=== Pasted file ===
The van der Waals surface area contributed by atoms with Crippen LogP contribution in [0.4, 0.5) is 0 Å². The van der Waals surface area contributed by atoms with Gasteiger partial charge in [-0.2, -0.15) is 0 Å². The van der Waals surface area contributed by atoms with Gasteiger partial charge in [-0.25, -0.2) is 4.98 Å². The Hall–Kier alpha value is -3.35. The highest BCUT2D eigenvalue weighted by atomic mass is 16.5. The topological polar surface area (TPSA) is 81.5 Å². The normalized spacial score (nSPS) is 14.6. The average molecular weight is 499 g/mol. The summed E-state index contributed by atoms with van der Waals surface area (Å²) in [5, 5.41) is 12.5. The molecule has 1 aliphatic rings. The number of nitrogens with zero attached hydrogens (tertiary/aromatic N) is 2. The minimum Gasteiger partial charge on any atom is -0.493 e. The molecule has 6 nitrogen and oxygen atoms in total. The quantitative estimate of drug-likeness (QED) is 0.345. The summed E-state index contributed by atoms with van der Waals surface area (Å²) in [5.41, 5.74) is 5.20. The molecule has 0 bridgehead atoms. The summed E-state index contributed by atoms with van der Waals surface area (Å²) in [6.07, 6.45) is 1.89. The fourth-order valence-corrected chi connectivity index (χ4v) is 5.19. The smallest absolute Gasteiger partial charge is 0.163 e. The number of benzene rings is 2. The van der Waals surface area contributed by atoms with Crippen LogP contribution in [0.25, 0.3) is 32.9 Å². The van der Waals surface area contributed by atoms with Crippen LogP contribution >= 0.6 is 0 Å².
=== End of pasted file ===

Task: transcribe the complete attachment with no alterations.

The van der Waals surface area contributed by atoms with Crippen LogP contribution in [0.4, 0.5) is 0 Å². The van der Waals surface area contributed by atoms with Gasteiger partial charge in [-0.2, -0.15) is 0 Å². The van der Waals surface area contributed by atoms with Gasteiger partial charge in [-0.25, -0.2) is 4.98 Å². The Hall–Kier alpha value is -3.35. The highest BCUT2D eigenvalue weighted by atomic mass is 16.5. The topological polar surface area (TPSA) is 81.5 Å². The normalized spacial score (nSPS) is 14.6. The average molecular weight is 499 g/mol. The summed E-state index contributed by atoms with van der Waals surface area (Å²) in [5, 5.41) is 12.5. The molecule has 1 aliphatic rings. The number of nitrogens with zero attached hydrogens (tertiary/aromatic N) is 2. The minimum Gasteiger partial charge on any atom is -0.493 e. The molecule has 6 nitrogen and oxygen atoms in total. The quantitative estimate of drug-likeness (QED) is 0.345. The summed E-state index contributed by atoms with van der Waals surface area (Å²) in [5.41, 5.74) is 5.20. The molecule has 0 bridgehead atoms. The summed E-state index contributed by atoms with van der Waals surface area (Å²) in [6.07, 6.45) is 1.89. The fourth-order valence-corrected chi connectivity index (χ4v) is 5.19. The smallest absolute Gasteiger partial charge is 0.163 e. The number of benzene rings is 2. The van der Waals surface area contributed by atoms with Crippen LogP contribution in [0.25, 0.3) is 32.9 Å². The van der Waals surface area contributed by atoms with Crippen LogP contribution >= 0.6 is 0 Å².